jewelweed (some Americans call it "touch-me-not"), Impatiens capensis.
Is there more to be said? A problem I always had was that the sap was a
wonderful ointment for poison ivy or mosquito bites and scrapes of all sorts,
and yet during the off-season nothing of this sort seems available. Maybe there
are no mosquitoes after frost, but the poison ivy is still a nuisance.
Actually, one can preserve the soothing ingredients of jewelweed for the rest of
the year, if the material is prepared properly and kept refrigerated.
One cup of oil (olive, soy,
sunflower or canula oil).
ounces of fresh jewelweed (can be leaves, flowers, stalks, or even roots)
chopped into small pieces or two ounces of dry
Two capsules of 400 iu
Vitamin E oil.
One teaspoon of tea tree
One-and-a-half ounces of
melted beeswax (3 tablespoons) if
you desire a solid salve.
Add oil and jewelweed to a
small crock pot or double boiler.
Heat over low setting of
crock pot for four to five hours (double boiler
simmering water for three hours).
Strain out plant materials.
Squeeze Vitamin E capsules
Add beeswax and tea tree
Stir until cool and pour
------------ Pat Novak, Irvine, KY
properly preserved the ingredients will not turn rancid for at least a year. Once
collecting the ingredients, a fresh batch can be composed annually. The good
part of doing so at the end of the growing season is that one can enjoy the
orange or yellow jewelweed flowers throughout the growing season and the
moisture content will decrease over time (the moisture is not an active
ingredient). At least dry the jewelweed until later in autumn (about two stalks
per ounce). A very low-priced ointment!
Lord, keep us aware of the little things of life.
Ripening pawpaw (Asimina triloba), native Kentucky fruit.
October 9, 2011 Come to the
The reign of God may be
likened to a king who gave a wedding banquet for his son.
As we prepare to celebrate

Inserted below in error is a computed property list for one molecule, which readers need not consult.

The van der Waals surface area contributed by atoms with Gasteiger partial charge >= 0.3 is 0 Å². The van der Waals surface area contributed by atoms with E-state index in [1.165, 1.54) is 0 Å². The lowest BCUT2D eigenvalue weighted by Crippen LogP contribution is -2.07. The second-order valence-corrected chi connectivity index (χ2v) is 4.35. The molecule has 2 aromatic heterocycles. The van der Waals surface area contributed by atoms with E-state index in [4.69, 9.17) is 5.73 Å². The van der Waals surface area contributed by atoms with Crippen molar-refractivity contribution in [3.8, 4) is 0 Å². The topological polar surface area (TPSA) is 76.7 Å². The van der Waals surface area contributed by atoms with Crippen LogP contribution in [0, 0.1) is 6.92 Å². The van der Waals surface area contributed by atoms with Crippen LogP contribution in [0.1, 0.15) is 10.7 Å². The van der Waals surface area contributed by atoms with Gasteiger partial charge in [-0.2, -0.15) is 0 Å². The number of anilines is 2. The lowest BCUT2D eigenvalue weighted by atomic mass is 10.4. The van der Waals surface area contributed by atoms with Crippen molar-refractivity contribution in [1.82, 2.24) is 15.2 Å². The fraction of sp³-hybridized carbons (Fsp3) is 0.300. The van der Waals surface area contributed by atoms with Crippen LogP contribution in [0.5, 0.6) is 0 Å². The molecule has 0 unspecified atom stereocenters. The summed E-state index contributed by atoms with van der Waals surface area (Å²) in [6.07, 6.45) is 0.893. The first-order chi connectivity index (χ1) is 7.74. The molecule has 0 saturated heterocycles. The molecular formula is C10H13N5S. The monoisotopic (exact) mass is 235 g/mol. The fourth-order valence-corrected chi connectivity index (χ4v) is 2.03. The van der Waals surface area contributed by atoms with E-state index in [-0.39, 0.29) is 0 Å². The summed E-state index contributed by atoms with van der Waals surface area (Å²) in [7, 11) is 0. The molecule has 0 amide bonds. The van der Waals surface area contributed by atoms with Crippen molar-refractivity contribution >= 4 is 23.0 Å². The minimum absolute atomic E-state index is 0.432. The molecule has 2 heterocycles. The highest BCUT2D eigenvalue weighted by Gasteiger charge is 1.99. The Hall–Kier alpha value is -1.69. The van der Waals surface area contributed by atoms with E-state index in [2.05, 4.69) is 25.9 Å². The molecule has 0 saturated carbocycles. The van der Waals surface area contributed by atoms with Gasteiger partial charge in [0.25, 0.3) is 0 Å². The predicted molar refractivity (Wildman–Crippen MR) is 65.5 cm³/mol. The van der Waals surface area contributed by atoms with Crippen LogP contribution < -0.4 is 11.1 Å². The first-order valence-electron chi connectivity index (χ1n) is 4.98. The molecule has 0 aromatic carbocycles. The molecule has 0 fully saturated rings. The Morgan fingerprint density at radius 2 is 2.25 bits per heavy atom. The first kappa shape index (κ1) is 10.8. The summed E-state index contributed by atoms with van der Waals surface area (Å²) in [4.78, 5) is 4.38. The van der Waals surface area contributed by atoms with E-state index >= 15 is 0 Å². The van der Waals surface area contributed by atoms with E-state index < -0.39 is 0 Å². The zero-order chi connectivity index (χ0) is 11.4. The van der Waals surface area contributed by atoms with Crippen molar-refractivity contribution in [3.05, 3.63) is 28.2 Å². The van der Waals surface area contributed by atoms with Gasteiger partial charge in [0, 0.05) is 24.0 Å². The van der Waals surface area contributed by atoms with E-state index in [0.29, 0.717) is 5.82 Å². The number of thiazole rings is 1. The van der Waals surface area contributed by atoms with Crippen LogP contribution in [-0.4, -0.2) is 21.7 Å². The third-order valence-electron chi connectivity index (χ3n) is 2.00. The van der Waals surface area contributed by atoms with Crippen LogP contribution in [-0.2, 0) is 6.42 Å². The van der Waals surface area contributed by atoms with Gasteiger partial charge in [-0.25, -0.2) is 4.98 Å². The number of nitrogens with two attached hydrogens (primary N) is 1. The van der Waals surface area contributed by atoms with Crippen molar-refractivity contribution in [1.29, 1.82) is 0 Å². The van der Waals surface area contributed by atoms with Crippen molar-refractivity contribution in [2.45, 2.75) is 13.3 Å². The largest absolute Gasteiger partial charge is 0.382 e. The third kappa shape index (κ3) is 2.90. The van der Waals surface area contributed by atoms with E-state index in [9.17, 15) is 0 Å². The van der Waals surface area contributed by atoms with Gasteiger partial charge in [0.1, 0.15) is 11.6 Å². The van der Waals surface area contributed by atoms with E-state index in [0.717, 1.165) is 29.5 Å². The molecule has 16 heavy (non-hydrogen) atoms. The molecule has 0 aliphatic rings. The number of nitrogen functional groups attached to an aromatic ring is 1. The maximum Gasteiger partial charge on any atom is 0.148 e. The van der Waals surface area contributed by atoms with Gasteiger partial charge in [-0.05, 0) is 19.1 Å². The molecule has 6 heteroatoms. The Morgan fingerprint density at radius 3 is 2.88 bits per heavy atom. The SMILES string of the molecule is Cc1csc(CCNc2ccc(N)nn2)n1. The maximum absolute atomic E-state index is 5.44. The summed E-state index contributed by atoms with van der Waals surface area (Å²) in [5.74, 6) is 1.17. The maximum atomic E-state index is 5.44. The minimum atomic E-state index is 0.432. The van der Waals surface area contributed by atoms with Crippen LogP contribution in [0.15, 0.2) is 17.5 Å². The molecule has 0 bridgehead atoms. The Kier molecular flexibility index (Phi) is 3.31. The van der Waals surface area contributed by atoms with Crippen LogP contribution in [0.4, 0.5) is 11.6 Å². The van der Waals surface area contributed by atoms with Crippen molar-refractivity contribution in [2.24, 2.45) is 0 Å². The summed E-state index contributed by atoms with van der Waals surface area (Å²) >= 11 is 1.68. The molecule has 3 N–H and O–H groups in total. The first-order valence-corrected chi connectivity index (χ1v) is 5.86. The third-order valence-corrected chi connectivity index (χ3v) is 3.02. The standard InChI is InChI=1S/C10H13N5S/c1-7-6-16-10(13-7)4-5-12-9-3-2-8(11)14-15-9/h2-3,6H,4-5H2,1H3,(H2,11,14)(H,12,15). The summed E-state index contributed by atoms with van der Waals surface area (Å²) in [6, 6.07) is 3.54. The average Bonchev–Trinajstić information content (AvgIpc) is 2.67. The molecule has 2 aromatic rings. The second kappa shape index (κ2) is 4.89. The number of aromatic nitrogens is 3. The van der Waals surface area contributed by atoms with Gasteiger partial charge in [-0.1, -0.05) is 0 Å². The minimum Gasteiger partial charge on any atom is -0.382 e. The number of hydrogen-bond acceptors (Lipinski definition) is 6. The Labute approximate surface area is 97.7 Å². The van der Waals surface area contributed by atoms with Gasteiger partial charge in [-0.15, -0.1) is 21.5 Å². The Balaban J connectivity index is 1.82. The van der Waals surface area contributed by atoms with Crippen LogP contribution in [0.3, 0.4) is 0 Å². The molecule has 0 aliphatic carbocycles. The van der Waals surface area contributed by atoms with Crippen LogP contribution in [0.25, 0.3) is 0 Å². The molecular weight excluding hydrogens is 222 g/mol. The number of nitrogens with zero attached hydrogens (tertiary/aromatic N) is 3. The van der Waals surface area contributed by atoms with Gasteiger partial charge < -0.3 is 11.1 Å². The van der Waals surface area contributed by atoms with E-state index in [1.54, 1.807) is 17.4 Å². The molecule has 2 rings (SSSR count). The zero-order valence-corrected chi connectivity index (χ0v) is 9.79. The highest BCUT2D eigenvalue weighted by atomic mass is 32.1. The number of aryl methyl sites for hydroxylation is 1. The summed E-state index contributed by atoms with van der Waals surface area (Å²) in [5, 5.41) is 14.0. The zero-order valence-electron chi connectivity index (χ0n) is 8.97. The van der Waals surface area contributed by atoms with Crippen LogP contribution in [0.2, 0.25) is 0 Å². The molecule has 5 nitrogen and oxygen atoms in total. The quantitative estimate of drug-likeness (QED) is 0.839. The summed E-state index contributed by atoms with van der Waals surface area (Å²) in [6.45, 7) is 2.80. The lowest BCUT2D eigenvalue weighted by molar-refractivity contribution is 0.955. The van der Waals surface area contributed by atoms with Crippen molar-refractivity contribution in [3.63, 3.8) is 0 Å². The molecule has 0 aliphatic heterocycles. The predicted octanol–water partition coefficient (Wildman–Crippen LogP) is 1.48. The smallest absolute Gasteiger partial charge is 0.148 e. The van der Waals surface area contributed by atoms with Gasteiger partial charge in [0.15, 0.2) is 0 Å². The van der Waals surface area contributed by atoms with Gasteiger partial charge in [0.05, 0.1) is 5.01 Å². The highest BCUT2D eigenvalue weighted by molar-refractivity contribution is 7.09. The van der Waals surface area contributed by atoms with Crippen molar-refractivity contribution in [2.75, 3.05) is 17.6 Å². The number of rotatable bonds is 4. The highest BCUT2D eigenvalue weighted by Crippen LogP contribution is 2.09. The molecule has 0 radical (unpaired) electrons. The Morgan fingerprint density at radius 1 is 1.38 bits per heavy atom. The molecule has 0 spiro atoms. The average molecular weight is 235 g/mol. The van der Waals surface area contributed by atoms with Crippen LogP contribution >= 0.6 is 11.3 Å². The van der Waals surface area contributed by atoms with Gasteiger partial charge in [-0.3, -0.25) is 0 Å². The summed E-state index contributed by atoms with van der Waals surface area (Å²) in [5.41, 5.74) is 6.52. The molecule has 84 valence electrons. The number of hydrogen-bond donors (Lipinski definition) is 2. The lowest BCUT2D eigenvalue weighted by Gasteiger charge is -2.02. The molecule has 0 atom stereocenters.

World Food Day next week, we ought to see that our Creator has given us a
banquet of food gifts -- if we only use them conservatively and share them with
people in need. Celebration in the form of sharing food and a meal is
found in virtually all cultures; it was observed in Israel and in the Canaanite
culture that preceded it. Pacific Islanders, Native Americans, and Africans
have celebrations and festive foods -- much as our American Thanksgiving meal is
a festive event. Guests and seating arrangements are often carefully planned.
Jesus was undoubtedly social and liked meals and feasts. He was at a wedding at
Cana for his first miracle, and he attended enough feasts that he was asked why
he did not fast from eating and drinking.
used one such occasion as the background for his parable; he manifested his
social nature to include the perpetual memorial -- the Eucharistic meal. In
fact, the reign of the Kingdom of Heaven is like a meal -- full of life and joy,
including inviting and sharing. The multitude allows for social support as do
churches and chapels of all sizes, or vast gatherings such as at the recent
World Youth gathering in Spain. We celebrate our common past through
gatherings; we prepare for and expect a greater future when we all assemble and
share with each other.
God prepared this Earth
during billions of years for our arrival and presence. In only an instant of
geologic time, we human beings have entered the scene and left our marks on this
fragile Earth. We have not appreciated God's gifts, whereas we ought to have
constantly said, "thank you," a free act, which only human beings can utter.
Gratitude for gifts given is the pinnacle of created beings. Our past contains
a multitude of gifts, of which some were sequestered by a few of the most greedy
who, in turn, failed to share these with all people; this resulted in hunger and
destitution affecting millions.
Meals reach beyond being
memorials of the past, and are the preparations for a new future life. We
celebrate weddings and anniversaries that look as much ahead as to the past.
Through sharing food we are encouraged to join forces and make the world a
better place; we know that time is short and that we must work together to
preserve the quality of that precious life. As Melville says in Moby Dick,
"I am a man running out of time." The banquet fortifies us for the journey
ahead. It is a foreshadowing of a future heavenly banquet, and it gives us the
energy to carry on in moving to eternity. All of us need to gather with joy and
ease of heart, seeking forgiveness for past misdeeds, and seeking grace to
prepare to share a future heavenly banquet.
Lord, help us to conduct ourselves properly in the banquet before us, sharing
the good things with those in need.
Golden ear of corn. Family farm in Woodford Co., KY.
October 10, 2011 Indian
"Three Sisters" -- Corn, Beans, and Squash
Columbus or Discovery Day, it is wise for us to recount the many
blessings that resulted when Old and New World cultures met in the 15th
century. We hear of many forms of settlement when that meeting occurred, some
with benefits and some with unhappy outcomes. We hear of the spread of diseases
and horrible stories of exploitation; we also learn about the multitude of
benefits that include agricultural products and expertise. Corn or maize is a